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J Biol Chem. 1991 Apr 25;266(12):7588-95.

Vitamin D receptor expression in human lymphocytes. Signal requirements and characterization by western blots and DNA sequencing.

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  • 1Section of Endocrinology and Metabolism, Veterans Administration Medical Center, Indianapolis, Indiana 46202.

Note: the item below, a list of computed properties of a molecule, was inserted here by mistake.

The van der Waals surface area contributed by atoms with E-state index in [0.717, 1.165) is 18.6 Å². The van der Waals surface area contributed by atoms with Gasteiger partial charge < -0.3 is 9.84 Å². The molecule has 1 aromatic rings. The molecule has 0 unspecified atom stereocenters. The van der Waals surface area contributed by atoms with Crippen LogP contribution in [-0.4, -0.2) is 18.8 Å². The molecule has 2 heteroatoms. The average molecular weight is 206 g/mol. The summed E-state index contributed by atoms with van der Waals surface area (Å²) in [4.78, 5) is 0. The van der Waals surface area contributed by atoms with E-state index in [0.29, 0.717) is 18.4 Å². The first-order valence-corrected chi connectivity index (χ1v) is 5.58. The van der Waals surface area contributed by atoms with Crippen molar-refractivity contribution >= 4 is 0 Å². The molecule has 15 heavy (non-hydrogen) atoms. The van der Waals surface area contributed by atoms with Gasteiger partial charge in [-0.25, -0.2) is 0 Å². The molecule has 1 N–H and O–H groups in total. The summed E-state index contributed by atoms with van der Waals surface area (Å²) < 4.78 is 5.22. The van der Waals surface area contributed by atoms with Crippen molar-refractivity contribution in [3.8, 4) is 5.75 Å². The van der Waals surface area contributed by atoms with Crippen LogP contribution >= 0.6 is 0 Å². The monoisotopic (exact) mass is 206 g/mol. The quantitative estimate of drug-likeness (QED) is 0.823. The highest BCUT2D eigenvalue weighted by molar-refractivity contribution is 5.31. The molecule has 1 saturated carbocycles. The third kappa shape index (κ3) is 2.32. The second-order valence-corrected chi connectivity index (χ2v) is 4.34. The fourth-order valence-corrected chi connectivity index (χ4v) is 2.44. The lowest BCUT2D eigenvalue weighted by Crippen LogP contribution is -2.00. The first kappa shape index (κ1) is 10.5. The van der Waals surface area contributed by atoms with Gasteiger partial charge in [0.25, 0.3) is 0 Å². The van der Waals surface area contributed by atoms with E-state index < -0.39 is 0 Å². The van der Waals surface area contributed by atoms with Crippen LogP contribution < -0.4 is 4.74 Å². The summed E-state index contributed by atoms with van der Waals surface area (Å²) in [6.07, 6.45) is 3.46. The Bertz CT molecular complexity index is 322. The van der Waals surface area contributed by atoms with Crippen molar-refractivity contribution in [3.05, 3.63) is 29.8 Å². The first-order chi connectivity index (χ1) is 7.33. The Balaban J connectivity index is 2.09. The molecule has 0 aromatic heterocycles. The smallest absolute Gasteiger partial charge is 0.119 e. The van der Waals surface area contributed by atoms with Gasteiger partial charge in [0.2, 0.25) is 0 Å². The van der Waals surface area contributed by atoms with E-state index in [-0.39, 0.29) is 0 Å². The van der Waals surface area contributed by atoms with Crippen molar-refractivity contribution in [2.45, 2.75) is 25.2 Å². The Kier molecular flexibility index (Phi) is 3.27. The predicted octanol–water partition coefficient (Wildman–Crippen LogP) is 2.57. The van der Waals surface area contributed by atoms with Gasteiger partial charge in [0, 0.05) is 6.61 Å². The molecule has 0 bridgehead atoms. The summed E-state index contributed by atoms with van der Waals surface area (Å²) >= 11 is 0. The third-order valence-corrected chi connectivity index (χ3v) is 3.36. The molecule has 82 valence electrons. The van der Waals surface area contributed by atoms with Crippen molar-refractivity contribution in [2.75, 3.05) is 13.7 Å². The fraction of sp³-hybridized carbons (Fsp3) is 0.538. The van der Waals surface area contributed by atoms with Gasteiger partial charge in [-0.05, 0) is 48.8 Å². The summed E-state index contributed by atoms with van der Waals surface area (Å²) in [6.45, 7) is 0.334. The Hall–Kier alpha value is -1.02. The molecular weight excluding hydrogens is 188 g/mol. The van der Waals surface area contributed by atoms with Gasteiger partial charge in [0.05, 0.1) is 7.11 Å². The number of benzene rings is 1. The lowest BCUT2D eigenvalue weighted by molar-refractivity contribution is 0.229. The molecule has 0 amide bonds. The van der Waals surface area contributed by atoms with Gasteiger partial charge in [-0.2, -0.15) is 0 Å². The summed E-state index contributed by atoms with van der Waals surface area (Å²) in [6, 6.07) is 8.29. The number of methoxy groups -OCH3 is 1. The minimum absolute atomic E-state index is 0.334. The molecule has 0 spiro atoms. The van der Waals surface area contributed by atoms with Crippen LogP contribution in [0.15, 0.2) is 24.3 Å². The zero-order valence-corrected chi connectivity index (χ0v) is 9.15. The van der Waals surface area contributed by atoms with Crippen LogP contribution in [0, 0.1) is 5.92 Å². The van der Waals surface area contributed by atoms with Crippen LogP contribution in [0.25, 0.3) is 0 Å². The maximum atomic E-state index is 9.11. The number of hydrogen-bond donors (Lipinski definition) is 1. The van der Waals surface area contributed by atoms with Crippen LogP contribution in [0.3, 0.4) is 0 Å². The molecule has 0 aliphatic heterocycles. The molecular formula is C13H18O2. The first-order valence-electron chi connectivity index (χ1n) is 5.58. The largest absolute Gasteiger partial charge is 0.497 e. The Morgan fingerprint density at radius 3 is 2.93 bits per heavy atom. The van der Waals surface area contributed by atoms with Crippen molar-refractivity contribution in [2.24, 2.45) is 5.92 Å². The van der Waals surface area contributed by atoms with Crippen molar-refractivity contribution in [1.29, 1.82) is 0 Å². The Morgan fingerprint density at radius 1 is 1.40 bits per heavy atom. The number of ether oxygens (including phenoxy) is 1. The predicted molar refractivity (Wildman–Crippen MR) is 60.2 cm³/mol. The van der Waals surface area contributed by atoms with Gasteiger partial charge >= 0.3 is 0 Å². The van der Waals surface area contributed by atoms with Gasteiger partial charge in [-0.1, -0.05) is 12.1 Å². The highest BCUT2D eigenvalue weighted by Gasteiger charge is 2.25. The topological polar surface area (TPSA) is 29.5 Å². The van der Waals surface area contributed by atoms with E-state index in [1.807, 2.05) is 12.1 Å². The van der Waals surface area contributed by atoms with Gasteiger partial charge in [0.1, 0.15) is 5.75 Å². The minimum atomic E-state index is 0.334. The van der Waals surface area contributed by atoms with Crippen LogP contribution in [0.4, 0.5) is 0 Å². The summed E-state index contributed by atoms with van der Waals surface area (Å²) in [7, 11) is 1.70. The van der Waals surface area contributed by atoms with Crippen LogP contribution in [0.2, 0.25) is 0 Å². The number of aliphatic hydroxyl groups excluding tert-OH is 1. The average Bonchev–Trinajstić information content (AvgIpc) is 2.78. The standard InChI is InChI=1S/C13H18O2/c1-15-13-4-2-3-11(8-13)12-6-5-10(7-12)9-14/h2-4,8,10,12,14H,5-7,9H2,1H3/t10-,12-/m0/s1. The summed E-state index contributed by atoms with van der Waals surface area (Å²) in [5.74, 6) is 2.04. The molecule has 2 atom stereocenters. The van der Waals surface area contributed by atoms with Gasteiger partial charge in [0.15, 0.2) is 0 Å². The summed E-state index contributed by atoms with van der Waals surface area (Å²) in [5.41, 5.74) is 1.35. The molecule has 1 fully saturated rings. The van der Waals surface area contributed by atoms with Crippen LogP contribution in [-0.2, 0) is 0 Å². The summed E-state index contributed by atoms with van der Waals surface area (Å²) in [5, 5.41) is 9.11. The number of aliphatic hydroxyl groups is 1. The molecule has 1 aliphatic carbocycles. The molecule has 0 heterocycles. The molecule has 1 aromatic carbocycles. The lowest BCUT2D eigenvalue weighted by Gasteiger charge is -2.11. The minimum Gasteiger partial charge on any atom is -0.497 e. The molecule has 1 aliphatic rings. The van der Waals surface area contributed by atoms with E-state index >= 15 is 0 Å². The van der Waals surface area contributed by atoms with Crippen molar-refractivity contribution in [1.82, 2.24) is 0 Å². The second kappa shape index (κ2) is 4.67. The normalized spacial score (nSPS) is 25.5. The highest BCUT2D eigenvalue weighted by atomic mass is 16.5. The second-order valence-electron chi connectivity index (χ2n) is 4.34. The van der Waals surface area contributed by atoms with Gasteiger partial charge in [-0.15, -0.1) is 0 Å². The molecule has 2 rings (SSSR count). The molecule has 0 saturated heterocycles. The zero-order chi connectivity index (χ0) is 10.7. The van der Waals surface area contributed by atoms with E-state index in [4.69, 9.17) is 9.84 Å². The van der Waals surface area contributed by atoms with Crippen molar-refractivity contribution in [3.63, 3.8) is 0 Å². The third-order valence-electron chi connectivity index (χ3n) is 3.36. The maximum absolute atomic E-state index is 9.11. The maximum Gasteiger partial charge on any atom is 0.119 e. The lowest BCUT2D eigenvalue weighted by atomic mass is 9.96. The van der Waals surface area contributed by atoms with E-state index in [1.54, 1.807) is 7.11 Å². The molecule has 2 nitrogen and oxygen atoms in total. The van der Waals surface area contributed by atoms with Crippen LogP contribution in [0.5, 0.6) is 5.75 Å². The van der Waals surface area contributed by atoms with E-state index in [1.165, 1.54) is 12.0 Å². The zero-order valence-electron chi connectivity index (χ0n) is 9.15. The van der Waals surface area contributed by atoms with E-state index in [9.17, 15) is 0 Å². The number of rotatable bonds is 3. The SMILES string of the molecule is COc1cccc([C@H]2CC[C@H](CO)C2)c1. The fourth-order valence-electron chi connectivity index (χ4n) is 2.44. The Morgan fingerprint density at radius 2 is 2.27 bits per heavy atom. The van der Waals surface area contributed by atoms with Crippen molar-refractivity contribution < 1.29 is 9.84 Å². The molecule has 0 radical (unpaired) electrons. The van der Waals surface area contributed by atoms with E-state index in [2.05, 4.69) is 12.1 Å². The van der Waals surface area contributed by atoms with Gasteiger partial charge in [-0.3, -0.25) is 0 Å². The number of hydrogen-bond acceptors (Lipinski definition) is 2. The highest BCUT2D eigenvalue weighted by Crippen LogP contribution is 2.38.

The signals controlling the expression of the receptor protein for 1 alpha,25-dihydroxyvitamin D3 in normal human lymphocytes and the relationship of this protein to the classical vitamin D receptor were examined. Lymphocytes activated with the OKT3 antibody to the T-cell antigen receptor expressed fewer binding sites as compared to lymphocytes that were activated by the polyclonal activator phytohemagglutinin (PHA). However, combination of OKT3 and phorbol myristate acetate produced a concentration of binding sites similar to the PHA-activated cells. The receptor from OKT3 and OKT3 + phorbol myristate acetate-activated lymphocytes exhibited decreased binding to DNA-cellulose compared to PHA-activated lymphocytes. In lymphocytes activated either by PHA or OKT3 (but not in resting cells), a 50-kDa species cross-reacting with a monoclonal antibody against the intestinal vitamin D receptor was detected. Finally, RNA from activated lymphocytes was amplified by polymerase chain reaction using oligonucleotide primers flanking the 196 base pair long region encoding the DNA-binding domain of the human intestinal receptor. The amplified product showed an identical nucleotide sequence to the DNA-binding domain of the human intestinal receptor. These findings suggest that expression of the 1,25-(OH)2D3 receptor in lymphocytes is triggered by distinct and contingent signals, and that the protein and the mRNA encoding it are identical to the classical vitamin D receptor.

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